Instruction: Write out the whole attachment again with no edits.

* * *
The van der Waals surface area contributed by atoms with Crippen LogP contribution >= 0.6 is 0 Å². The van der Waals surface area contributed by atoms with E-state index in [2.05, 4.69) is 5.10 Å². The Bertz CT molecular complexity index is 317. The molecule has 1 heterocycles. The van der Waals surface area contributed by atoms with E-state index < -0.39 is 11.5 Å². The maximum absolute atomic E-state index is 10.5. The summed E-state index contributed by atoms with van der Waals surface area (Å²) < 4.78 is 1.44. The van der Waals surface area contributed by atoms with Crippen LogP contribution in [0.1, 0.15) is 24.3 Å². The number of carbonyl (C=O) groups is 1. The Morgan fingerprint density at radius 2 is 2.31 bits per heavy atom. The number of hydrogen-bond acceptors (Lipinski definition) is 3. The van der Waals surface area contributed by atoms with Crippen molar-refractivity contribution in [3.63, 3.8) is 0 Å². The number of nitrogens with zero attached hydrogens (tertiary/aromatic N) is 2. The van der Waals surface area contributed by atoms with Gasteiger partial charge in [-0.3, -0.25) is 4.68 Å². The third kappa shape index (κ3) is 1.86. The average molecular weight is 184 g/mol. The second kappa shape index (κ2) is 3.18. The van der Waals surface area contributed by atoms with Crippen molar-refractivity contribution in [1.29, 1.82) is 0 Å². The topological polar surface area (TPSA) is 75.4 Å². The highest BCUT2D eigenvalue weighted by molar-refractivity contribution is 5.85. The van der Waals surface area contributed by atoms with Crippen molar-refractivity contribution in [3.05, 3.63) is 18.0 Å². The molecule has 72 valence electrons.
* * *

The van der Waals surface area contributed by atoms with Crippen LogP contribution >= 0.6 is 0 Å². The van der Waals surface area contributed by atoms with E-state index in [2.05, 4.69) is 5.10 Å². The Bertz CT molecular complexity index is 317. The molecule has 1 heterocycles. The van der Waals surface area contributed by atoms with E-state index < -0.39 is 11.5 Å². The maximum absolute atomic E-state index is 10.5. The summed E-state index contributed by atoms with van der Waals surface area (Å²) < 4.78 is 1.44. The van der Waals surface area contributed by atoms with Crippen LogP contribution in [0.1, 0.15) is 24.3 Å². The number of carbonyl (C=O) groups is 1. The Morgan fingerprint density at radius 2 is 2.31 bits per heavy atom. The number of hydrogen-bond acceptors (Lipinski definition) is 3. The van der Waals surface area contributed by atoms with Crippen molar-refractivity contribution in [3.63, 3.8) is 0 Å². The number of nitrogens with zero attached hydrogens (tertiary/aromatic N) is 2. The van der Waals surface area contributed by atoms with Gasteiger partial charge in [-0.3, -0.25) is 4.68 Å². The third kappa shape index (κ3) is 1.86. The average molecular weight is 184 g/mol. The second kappa shape index (κ2) is 3.18. The van der Waals surface area contributed by atoms with Crippen molar-refractivity contribution in [1.29, 1.82) is 0 Å². The topological polar surface area (TPSA) is 75.4 Å². The highest BCUT2D eigenvalue weighted by molar-refractivity contribution is 5.85. The van der Waals surface area contributed by atoms with Crippen molar-refractivity contribution in [3.05, 3.63) is 18.0 Å². The molecule has 72 valence electrons.